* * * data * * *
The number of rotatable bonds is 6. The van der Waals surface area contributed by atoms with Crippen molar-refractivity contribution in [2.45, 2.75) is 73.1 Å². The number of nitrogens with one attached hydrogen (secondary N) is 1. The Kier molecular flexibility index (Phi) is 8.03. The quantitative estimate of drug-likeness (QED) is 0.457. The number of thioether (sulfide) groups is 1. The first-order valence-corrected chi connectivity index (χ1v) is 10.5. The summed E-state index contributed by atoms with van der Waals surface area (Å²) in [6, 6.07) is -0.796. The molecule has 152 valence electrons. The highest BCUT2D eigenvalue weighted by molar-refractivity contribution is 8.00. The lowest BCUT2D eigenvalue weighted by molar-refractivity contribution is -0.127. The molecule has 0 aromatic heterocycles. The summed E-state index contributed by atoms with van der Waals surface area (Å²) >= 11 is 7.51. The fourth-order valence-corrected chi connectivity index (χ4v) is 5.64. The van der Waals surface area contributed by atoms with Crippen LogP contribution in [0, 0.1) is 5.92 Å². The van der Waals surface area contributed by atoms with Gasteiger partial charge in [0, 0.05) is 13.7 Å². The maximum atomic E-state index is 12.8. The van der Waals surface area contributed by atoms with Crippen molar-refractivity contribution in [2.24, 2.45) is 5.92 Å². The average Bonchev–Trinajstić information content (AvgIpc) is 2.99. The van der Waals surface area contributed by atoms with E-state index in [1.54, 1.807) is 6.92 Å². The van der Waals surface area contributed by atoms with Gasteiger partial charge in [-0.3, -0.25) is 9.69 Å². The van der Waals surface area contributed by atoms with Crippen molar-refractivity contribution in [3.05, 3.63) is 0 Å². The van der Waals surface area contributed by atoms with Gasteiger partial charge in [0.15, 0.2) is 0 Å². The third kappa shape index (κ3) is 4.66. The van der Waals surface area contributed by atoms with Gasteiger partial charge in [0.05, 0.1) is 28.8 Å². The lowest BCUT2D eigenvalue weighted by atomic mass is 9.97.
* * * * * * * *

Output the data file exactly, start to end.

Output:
The number of rotatable bonds is 6. The van der Waals surface area contributed by atoms with Crippen molar-refractivity contribution in [2.45, 2.75) is 73.1 Å². The number of nitrogens with one attached hydrogen (secondary N) is 1. The Kier molecular flexibility index (Phi) is 8.03. The quantitative estimate of drug-likeness (QED) is 0.457. The number of thioether (sulfide) groups is 1. The first-order valence-corrected chi connectivity index (χ1v) is 10.5. The summed E-state index contributed by atoms with van der Waals surface area (Å²) in [6, 6.07) is -0.796. The molecule has 152 valence electrons. The highest BCUT2D eigenvalue weighted by molar-refractivity contribution is 8.00. The lowest BCUT2D eigenvalue weighted by molar-refractivity contribution is -0.127. The molecule has 0 aromatic heterocycles. The summed E-state index contributed by atoms with van der Waals surface area (Å²) >= 11 is 7.51. The fourth-order valence-corrected chi connectivity index (χ4v) is 5.64. The van der Waals surface area contributed by atoms with Crippen LogP contribution in [0, 0.1) is 5.92 Å². The van der Waals surface area contributed by atoms with Gasteiger partial charge in [0, 0.05) is 13.7 Å². The maximum atomic E-state index is 12.8. The van der Waals surface area contributed by atoms with Crippen molar-refractivity contribution in [2.24, 2.45) is 5.92 Å². The average Bonchev–Trinajstić information content (AvgIpc) is 2.99. The van der Waals surface area contributed by atoms with E-state index in [1.54, 1.807) is 6.92 Å². The van der Waals surface area contributed by atoms with Gasteiger partial charge in [-0.3, -0.25) is 9.69 Å². The van der Waals surface area contributed by atoms with Crippen molar-refractivity contribution in [3.05, 3.63) is 0 Å². The van der Waals surface area contributed by atoms with Gasteiger partial charge in [0.15, 0.2) is 0 Å². The third kappa shape index (κ3) is 4.66. The van der Waals surface area contributed by atoms with Gasteiger partial charge in [0.05, 0.1) is 28.8 Å². The lowest BCUT2D eigenvalue weighted by atomic mass is 9.97.